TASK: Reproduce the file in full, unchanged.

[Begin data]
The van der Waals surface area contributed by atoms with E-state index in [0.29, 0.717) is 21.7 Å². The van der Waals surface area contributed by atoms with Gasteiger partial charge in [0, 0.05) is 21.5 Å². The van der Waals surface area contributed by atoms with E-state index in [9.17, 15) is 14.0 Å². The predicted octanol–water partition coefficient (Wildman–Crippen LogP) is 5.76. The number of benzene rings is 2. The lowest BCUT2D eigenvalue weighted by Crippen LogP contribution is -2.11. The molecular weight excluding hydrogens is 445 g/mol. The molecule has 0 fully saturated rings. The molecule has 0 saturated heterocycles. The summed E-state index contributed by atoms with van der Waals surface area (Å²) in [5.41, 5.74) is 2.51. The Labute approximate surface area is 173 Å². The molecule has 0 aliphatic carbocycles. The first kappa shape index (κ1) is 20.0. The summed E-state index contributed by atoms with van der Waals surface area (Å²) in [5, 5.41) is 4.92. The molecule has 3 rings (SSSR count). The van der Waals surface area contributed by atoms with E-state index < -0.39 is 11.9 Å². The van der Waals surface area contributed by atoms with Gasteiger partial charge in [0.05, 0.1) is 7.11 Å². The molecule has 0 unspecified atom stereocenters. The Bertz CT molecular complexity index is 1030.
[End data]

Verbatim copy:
The van der Waals surface area contributed by atoms with E-state index in [0.29, 0.717) is 21.7 Å². The van der Waals surface area contributed by atoms with Gasteiger partial charge in [0, 0.05) is 21.5 Å². The van der Waals surface area contributed by atoms with E-state index in [9.17, 15) is 14.0 Å². The predicted octanol–water partition coefficient (Wildman–Crippen LogP) is 5.76. The number of benzene rings is 2. The lowest BCUT2D eigenvalue weighted by Crippen LogP contribution is -2.11. The molecular weight excluding hydrogens is 445 g/mol. The molecule has 0 fully saturated rings. The molecule has 0 saturated heterocycles. The summed E-state index contributed by atoms with van der Waals surface area (Å²) in [5.41, 5.74) is 2.51. The Labute approximate surface area is 173 Å². The molecule has 0 aliphatic carbocycles. The first kappa shape index (κ1) is 20.0. The summed E-state index contributed by atoms with van der Waals surface area (Å²) in [5, 5.41) is 4.92. The molecule has 3 rings (SSSR count). The van der Waals surface area contributed by atoms with E-state index < -0.39 is 11.9 Å². The van der Waals surface area contributed by atoms with Gasteiger partial charge in [0.05, 0.1) is 7.11 Å². The molecule has 0 unspecified atom stereocenters. The Bertz CT molecular complexity index is 1030.